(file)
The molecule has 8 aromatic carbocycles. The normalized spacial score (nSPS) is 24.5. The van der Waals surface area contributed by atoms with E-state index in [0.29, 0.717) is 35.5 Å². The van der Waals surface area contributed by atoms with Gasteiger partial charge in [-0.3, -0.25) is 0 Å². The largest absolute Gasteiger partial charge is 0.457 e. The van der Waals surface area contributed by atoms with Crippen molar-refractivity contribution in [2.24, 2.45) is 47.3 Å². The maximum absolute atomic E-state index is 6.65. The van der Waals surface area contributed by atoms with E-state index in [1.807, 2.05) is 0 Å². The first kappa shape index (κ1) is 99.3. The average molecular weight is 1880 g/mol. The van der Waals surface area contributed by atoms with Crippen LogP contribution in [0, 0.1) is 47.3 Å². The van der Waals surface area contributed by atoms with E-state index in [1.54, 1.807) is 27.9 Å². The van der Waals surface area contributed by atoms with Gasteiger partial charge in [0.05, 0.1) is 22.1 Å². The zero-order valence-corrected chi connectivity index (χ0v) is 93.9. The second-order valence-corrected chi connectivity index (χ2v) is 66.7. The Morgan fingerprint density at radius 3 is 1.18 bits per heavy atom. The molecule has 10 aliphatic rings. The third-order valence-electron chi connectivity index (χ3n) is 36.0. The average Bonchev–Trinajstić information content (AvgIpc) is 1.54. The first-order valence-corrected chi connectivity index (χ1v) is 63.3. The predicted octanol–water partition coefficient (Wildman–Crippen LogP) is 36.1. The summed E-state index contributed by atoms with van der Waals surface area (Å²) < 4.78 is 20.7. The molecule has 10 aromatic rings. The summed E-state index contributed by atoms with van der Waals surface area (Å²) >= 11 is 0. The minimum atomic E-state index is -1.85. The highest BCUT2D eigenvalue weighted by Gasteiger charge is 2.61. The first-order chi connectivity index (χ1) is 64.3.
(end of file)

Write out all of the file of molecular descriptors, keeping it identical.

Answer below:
The molecule has 8 aromatic carbocycles. The normalized spacial score (nSPS) is 24.5. The van der Waals surface area contributed by atoms with E-state index in [0.29, 0.717) is 35.5 Å². The van der Waals surface area contributed by atoms with Gasteiger partial charge in [-0.3, -0.25) is 0 Å². The largest absolute Gasteiger partial charge is 0.457 e. The van der Waals surface area contributed by atoms with Crippen molar-refractivity contribution in [2.24, 2.45) is 47.3 Å². The maximum absolute atomic E-state index is 6.65. The van der Waals surface area contributed by atoms with E-state index in [1.807, 2.05) is 0 Å². The first kappa shape index (κ1) is 99.3. The average molecular weight is 1880 g/mol. The van der Waals surface area contributed by atoms with Crippen LogP contribution in [0, 0.1) is 47.3 Å². The van der Waals surface area contributed by atoms with E-state index in [1.54, 1.807) is 27.9 Å². The van der Waals surface area contributed by atoms with Gasteiger partial charge in [0.05, 0.1) is 22.1 Å². The zero-order valence-corrected chi connectivity index (χ0v) is 93.9. The second-order valence-corrected chi connectivity index (χ2v) is 66.7. The Morgan fingerprint density at radius 3 is 1.18 bits per heavy atom. The molecule has 10 aliphatic rings. The third-order valence-electron chi connectivity index (χ3n) is 36.0. The average Bonchev–Trinajstić information content (AvgIpc) is 1.54. The first-order valence-corrected chi connectivity index (χ1v) is 63.3. The predicted octanol–water partition coefficient (Wildman–Crippen LogP) is 36.1. The summed E-state index contributed by atoms with van der Waals surface area (Å²) < 4.78 is 20.7. The molecule has 10 aromatic rings. The summed E-state index contributed by atoms with van der Waals surface area (Å²) >= 11 is 0. The minimum atomic E-state index is -1.85. The highest BCUT2D eigenvalue weighted by Gasteiger charge is 2.61. The first-order chi connectivity index (χ1) is 64.3.